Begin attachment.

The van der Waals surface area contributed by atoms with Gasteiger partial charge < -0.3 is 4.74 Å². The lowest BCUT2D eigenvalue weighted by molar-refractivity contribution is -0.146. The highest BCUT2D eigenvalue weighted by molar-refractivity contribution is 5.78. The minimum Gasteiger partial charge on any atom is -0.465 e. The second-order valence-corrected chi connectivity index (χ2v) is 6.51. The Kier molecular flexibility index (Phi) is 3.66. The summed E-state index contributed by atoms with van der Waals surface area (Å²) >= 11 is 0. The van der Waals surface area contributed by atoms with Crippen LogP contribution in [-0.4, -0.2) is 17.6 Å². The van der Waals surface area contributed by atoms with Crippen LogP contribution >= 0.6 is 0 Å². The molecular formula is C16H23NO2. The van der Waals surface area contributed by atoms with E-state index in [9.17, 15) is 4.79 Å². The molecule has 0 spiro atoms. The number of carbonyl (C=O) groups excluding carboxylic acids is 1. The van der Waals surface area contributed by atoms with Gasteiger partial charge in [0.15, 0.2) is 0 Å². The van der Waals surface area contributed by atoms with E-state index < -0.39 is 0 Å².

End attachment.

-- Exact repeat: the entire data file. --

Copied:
The van der Waals surface area contributed by atoms with Gasteiger partial charge < -0.3 is 4.74 Å². The lowest BCUT2D eigenvalue weighted by molar-refractivity contribution is -0.146. The highest BCUT2D eigenvalue weighted by molar-refractivity contribution is 5.78. The minimum Gasteiger partial charge on any atom is -0.465 e. The second-order valence-corrected chi connectivity index (χ2v) is 6.51. The Kier molecular flexibility index (Phi) is 3.66. The summed E-state index contributed by atoms with van der Waals surface area (Å²) >= 11 is 0. The van der Waals surface area contributed by atoms with Crippen LogP contribution in [-0.4, -0.2) is 17.6 Å². The van der Waals surface area contributed by atoms with Crippen LogP contribution >= 0.6 is 0 Å². The molecular formula is C16H23NO2. The van der Waals surface area contributed by atoms with E-state index in [9.17, 15) is 4.79 Å². The molecule has 0 spiro atoms. The number of carbonyl (C=O) groups excluding carboxylic acids is 1. The van der Waals surface area contributed by atoms with Gasteiger partial charge in [0.15, 0.2) is 0 Å². The van der Waals surface area contributed by atoms with E-state index < -0.39 is 0 Å².